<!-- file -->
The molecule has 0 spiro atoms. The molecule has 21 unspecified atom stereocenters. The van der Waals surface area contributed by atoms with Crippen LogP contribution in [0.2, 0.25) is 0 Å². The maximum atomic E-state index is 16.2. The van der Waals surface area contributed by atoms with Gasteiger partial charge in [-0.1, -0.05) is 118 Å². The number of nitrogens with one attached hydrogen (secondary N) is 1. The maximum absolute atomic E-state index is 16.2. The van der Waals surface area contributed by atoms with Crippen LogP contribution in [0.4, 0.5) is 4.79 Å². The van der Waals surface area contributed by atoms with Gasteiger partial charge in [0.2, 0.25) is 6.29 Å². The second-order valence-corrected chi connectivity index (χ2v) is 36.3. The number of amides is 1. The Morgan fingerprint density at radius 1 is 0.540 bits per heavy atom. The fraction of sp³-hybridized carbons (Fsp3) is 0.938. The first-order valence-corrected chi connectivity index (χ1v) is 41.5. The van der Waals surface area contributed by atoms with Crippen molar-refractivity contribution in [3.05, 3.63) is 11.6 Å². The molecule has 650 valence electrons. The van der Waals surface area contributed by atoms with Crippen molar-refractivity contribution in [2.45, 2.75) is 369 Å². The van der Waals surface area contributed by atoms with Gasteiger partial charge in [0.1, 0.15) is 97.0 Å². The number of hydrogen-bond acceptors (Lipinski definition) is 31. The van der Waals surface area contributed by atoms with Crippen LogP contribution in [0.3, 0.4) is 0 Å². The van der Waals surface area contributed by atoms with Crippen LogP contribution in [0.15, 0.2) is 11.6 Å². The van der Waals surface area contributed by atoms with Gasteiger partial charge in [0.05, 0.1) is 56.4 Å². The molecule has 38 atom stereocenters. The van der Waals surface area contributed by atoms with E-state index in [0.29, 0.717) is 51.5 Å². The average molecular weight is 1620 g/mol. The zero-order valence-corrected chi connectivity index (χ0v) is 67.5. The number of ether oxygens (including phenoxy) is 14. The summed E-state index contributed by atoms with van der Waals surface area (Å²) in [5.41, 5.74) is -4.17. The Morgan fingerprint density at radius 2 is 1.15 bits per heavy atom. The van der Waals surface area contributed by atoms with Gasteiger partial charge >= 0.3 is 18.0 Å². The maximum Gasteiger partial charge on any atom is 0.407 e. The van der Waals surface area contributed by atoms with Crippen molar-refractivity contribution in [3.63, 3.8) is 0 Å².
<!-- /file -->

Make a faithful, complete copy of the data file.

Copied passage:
The molecule has 0 spiro atoms. The molecule has 21 unspecified atom stereocenters. The van der Waals surface area contributed by atoms with Crippen LogP contribution in [0.2, 0.25) is 0 Å². The maximum atomic E-state index is 16.2. The van der Waals surface area contributed by atoms with Gasteiger partial charge in [-0.1, -0.05) is 118 Å². The number of nitrogens with one attached hydrogen (secondary N) is 1. The maximum absolute atomic E-state index is 16.2. The van der Waals surface area contributed by atoms with Crippen LogP contribution in [0.4, 0.5) is 4.79 Å². The van der Waals surface area contributed by atoms with Gasteiger partial charge in [0.2, 0.25) is 6.29 Å². The second-order valence-corrected chi connectivity index (χ2v) is 36.3. The number of amides is 1. The Morgan fingerprint density at radius 1 is 0.540 bits per heavy atom. The fraction of sp³-hybridized carbons (Fsp3) is 0.938. The first-order valence-corrected chi connectivity index (χ1v) is 41.5. The van der Waals surface area contributed by atoms with Crippen molar-refractivity contribution in [3.05, 3.63) is 11.6 Å². The molecule has 650 valence electrons. The van der Waals surface area contributed by atoms with Crippen molar-refractivity contribution in [2.45, 2.75) is 369 Å². The van der Waals surface area contributed by atoms with Gasteiger partial charge in [0.1, 0.15) is 97.0 Å². The number of hydrogen-bond acceptors (Lipinski definition) is 31. The van der Waals surface area contributed by atoms with Crippen LogP contribution in [0.3, 0.4) is 0 Å². The van der Waals surface area contributed by atoms with Crippen LogP contribution in [0.15, 0.2) is 11.6 Å². The van der Waals surface area contributed by atoms with Gasteiger partial charge in [0.05, 0.1) is 56.4 Å². The molecule has 38 atom stereocenters. The van der Waals surface area contributed by atoms with E-state index in [0.29, 0.717) is 51.5 Å². The average molecular weight is 1620 g/mol. The zero-order valence-corrected chi connectivity index (χ0v) is 67.5. The number of ether oxygens (including phenoxy) is 14. The summed E-state index contributed by atoms with van der Waals surface area (Å²) in [5.41, 5.74) is -4.17. The Morgan fingerprint density at radius 2 is 1.15 bits per heavy atom. The van der Waals surface area contributed by atoms with Gasteiger partial charge >= 0.3 is 18.0 Å². The maximum Gasteiger partial charge on any atom is 0.407 e. The van der Waals surface area contributed by atoms with Crippen molar-refractivity contribution in [3.63, 3.8) is 0 Å².